Scattered throughout the book is also the making of a great reading list as Theroux notes texts he finds relevant to his history or current experiences. ( )
  sarcher | Feb 9, 2018 |
I received this book as a gift and therefore felt obliged to read it; I've read other books by Theroux so I was looking forward to it. If you want a book that is non-fiction and as depressing as could be - this is it. He writes of his travels from the northern part of Africa to the south - all overland. The people he meets are fascinating, and his descriptions are marvelous, but the stories of how horrible Africa is are truly depressing. The abuses heaped upon natives by the British and French colonialists are nothing compared to the abuses heaped upon them by the current leaders, and the amount of graft and government theft is amazing in how boldly and how ruthlessly it is done. A continent that is among the richest in natural resources suffers worse than ever because of corrupt officials who take the money offered by Not-for-Profits, NGO's and do-good organizations and use it to enrich themselves while millions suffer and starve. This is a book that leaves you feeling that there is absolutely no hope for Africa. At nearly 500 pages, it was a struggle to get through. If you want an accurate and unvarnished view of Africa, and don't mind mind feel depressed every time you pick up the book - this one is for you. ( )
  bjtimm | Nov 8, 2016 |
Paul Theroux passed through Ethiopia on his travels from Cairo to Capetown, a trip described in “Dark Star Safari” (2002). He actually got on the train from Addis Ababa to Dire Dawa, the section now closed, and visited Harar, before turning south again, only to travel almost straight to the Kenyan border. A rather short stay in Ethiopia, therefore, not really worth the effort, but one can hardly expect otherwise, on such a mega-journey. I am never really captured by Paul Theroux, he writes nicely, meets lots of people, is well-read, but somehow never really gets me hooked. Matter of taste, probably.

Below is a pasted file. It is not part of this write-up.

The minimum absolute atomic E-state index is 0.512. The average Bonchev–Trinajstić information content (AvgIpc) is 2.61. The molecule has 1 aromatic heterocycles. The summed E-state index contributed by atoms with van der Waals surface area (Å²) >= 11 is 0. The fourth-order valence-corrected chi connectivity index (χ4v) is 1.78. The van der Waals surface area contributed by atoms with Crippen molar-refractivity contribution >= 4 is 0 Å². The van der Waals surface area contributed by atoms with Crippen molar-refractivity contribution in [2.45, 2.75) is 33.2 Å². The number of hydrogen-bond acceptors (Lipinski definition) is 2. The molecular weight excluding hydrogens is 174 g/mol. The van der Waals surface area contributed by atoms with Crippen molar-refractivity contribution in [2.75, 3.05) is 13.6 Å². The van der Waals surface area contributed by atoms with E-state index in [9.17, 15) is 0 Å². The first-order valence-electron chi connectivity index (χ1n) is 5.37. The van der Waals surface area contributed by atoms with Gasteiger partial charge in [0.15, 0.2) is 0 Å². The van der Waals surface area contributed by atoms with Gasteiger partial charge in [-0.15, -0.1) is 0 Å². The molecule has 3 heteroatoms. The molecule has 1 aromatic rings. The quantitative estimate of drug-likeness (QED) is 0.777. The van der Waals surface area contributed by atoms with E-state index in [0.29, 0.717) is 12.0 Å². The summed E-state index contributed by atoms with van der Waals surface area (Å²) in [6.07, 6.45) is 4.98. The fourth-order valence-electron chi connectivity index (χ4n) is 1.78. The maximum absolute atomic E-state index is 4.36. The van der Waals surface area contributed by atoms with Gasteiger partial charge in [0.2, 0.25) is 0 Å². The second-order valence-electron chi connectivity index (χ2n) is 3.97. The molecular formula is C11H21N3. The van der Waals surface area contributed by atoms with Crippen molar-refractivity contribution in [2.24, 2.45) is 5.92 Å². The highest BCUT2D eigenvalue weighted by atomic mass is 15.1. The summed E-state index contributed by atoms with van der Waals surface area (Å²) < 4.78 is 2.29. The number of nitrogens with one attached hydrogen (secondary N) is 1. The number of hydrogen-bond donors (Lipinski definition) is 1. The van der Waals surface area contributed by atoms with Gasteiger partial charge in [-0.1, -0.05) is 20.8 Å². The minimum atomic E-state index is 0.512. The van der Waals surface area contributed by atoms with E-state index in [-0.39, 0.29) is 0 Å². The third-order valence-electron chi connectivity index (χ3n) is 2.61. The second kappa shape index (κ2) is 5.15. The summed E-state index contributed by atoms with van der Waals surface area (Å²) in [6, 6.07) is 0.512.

theonearmedcrab | May 16, 2016 |
This travelogue through Africa had a good blend of observation, personal reflections and interpretation. ( )
  BridgitDavis | Apr 22, 2016 |
Showing 1-5 of 50 (next | show all)
Theroux is often dour, although he finds hopeful signs that Africa will endure and overcome its present misfortunes in the sight, for instance, of a young African boatman doing complex mathematical equations amid “spitting jets of steam,” and in the constant, calming beauty of so many African places. Engagingly written, sharply observed: another winner from Theroux.
added by John_Vaughan | editKirkus (Jul 21, 2011)
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Large-leaved and many-footed shadowing,

What god rules over Africa, what shape

What avuncular cloud-man beamier than spears?

   Wallace Stevens, ‘The Greenest Continent’
For my mother, Anne Dittami Theroux,
on her ninety-first birthday
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All news out of Africa is bad.